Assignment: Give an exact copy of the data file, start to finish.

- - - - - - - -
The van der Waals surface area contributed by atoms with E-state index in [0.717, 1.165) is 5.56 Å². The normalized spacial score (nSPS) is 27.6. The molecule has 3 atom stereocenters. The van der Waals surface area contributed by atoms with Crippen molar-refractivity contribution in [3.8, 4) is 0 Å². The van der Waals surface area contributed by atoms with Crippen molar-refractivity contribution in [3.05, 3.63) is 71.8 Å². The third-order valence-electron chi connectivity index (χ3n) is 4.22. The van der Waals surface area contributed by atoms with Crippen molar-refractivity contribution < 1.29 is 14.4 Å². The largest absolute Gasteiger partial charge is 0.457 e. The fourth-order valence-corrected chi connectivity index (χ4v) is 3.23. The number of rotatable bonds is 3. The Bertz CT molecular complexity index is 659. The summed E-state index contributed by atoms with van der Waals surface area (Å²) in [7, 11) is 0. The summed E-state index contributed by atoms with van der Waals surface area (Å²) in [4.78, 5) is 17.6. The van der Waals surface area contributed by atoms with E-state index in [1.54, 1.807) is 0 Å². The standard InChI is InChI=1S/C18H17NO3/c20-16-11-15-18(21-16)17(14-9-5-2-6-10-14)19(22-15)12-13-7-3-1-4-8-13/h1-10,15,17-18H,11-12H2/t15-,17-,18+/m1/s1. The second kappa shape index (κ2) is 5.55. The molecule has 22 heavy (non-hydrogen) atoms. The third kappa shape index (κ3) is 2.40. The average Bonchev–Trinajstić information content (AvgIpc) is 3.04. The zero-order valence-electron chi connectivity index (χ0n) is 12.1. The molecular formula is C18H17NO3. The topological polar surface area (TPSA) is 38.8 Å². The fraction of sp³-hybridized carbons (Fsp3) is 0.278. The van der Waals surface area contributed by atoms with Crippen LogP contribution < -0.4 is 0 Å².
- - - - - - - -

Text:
The van der Waals surface area contributed by atoms with E-state index in [0.717, 1.165) is 5.56 Å². The normalized spacial score (nSPS) is 27.6. The molecule has 3 atom stereocenters. The van der Waals surface area contributed by atoms with Crippen molar-refractivity contribution in [3.8, 4) is 0 Å². The van der Waals surface area contributed by atoms with Crippen molar-refractivity contribution in [3.05, 3.63) is 71.8 Å². The third-order valence-electron chi connectivity index (χ3n) is 4.22. The van der Waals surface area contributed by atoms with Crippen molar-refractivity contribution < 1.29 is 14.4 Å². The largest absolute Gasteiger partial charge is 0.457 e. The fourth-order valence-corrected chi connectivity index (χ4v) is 3.23. The number of rotatable bonds is 3. The Bertz CT molecular complexity index is 659. The summed E-state index contributed by atoms with van der Waals surface area (Å²) in [7, 11) is 0. The summed E-state index contributed by atoms with van der Waals surface area (Å²) in [4.78, 5) is 17.6. The van der Waals surface area contributed by atoms with E-state index in [1.54, 1.807) is 0 Å². The standard InChI is InChI=1S/C18H17NO3/c20-16-11-15-18(21-16)17(14-9-5-2-6-10-14)19(22-15)12-13-7-3-1-4-8-13/h1-10,15,17-18H,11-12H2/t15-,17-,18+/m1/s1. The second kappa shape index (κ2) is 5.55. The molecule has 22 heavy (non-hydrogen) atoms. The third kappa shape index (κ3) is 2.40. The average Bonchev–Trinajstić information content (AvgIpc) is 3.04. The zero-order valence-electron chi connectivity index (χ0n) is 12.1. The molecular formula is C18H17NO3. The topological polar surface area (TPSA) is 38.8 Å². The fraction of sp³-hybridized carbons (Fsp3) is 0.278. The van der Waals surface area contributed by atoms with Crippen LogP contribution < -0.4 is 0 Å².